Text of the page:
Unformatted text preview: Lincoln kept the plan to himself until July 13, 1862, when, according to the cabinet diarist Gideon Welles, he first mentioned it to Welles and Secretary of State William H. Seward. On July 22 he read a preliminary draft to the cabinet and acquiesced in Seward's suggestion to wait until after a Union victory before issuing the proclamation. The Antietam campaign presented that opportunity, and on Sept. 22, 1862, after reading a second draft to the cabinet, he issued a preliminary proclamation that announced that emancipation would become effective on Jan. 1, 1863, in those states “in rebellion” that had not meanwhile laid down their arms....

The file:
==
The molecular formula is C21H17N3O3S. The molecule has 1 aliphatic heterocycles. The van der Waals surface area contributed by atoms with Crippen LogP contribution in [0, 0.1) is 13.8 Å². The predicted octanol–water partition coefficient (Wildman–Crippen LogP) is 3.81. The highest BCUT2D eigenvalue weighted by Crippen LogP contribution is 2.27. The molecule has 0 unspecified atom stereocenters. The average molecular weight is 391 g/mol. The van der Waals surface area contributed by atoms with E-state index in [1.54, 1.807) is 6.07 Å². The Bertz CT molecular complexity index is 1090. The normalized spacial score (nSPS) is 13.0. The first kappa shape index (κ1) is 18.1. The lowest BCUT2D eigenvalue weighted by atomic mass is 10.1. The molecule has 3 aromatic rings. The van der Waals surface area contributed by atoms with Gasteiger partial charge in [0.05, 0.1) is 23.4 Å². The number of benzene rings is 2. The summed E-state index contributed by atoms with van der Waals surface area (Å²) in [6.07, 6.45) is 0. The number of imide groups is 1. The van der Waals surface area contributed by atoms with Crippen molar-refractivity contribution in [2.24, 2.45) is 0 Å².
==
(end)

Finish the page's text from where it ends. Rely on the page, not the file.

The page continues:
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This note was uploaded on 01/04/2012 for the course AMH AMH2010 taught by Professor Pietrzak during the Fall '10 term at Broward College.
- Fall '10
- Civil War